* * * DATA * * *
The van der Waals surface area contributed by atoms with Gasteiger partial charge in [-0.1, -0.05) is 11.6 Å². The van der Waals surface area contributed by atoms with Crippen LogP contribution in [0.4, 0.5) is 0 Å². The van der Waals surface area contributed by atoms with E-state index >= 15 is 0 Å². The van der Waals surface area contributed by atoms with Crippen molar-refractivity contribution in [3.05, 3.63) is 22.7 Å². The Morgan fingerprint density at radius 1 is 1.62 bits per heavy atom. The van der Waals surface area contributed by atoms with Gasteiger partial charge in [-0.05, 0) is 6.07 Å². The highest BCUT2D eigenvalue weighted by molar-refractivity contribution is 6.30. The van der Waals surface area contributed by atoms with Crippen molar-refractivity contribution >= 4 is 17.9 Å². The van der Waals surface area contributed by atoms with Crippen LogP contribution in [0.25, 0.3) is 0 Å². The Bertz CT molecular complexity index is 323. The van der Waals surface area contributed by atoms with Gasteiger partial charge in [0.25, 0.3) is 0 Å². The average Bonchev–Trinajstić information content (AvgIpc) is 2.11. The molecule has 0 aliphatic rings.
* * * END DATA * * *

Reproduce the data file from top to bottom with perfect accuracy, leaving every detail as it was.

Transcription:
The van der Waals surface area contributed by atoms with Gasteiger partial charge in [-0.1, -0.05) is 11.6 Å². The van der Waals surface area contributed by atoms with Crippen LogP contribution in [0.4, 0.5) is 0 Å². The van der Waals surface area contributed by atoms with E-state index >= 15 is 0 Å². The van der Waals surface area contributed by atoms with Crippen molar-refractivity contribution in [3.05, 3.63) is 22.7 Å². The Morgan fingerprint density at radius 1 is 1.62 bits per heavy atom. The van der Waals surface area contributed by atoms with Gasteiger partial charge in [-0.05, 0) is 6.07 Å². The highest BCUT2D eigenvalue weighted by molar-refractivity contribution is 6.30. The van der Waals surface area contributed by atoms with Crippen molar-refractivity contribution >= 4 is 17.9 Å². The van der Waals surface area contributed by atoms with Crippen LogP contribution in [0.25, 0.3) is 0 Å². The Bertz CT molecular complexity index is 323. The van der Waals surface area contributed by atoms with Gasteiger partial charge in [0.25, 0.3) is 0 Å². The average Bonchev–Trinajstić information content (AvgIpc) is 2.11. The molecule has 0 aliphatic rings.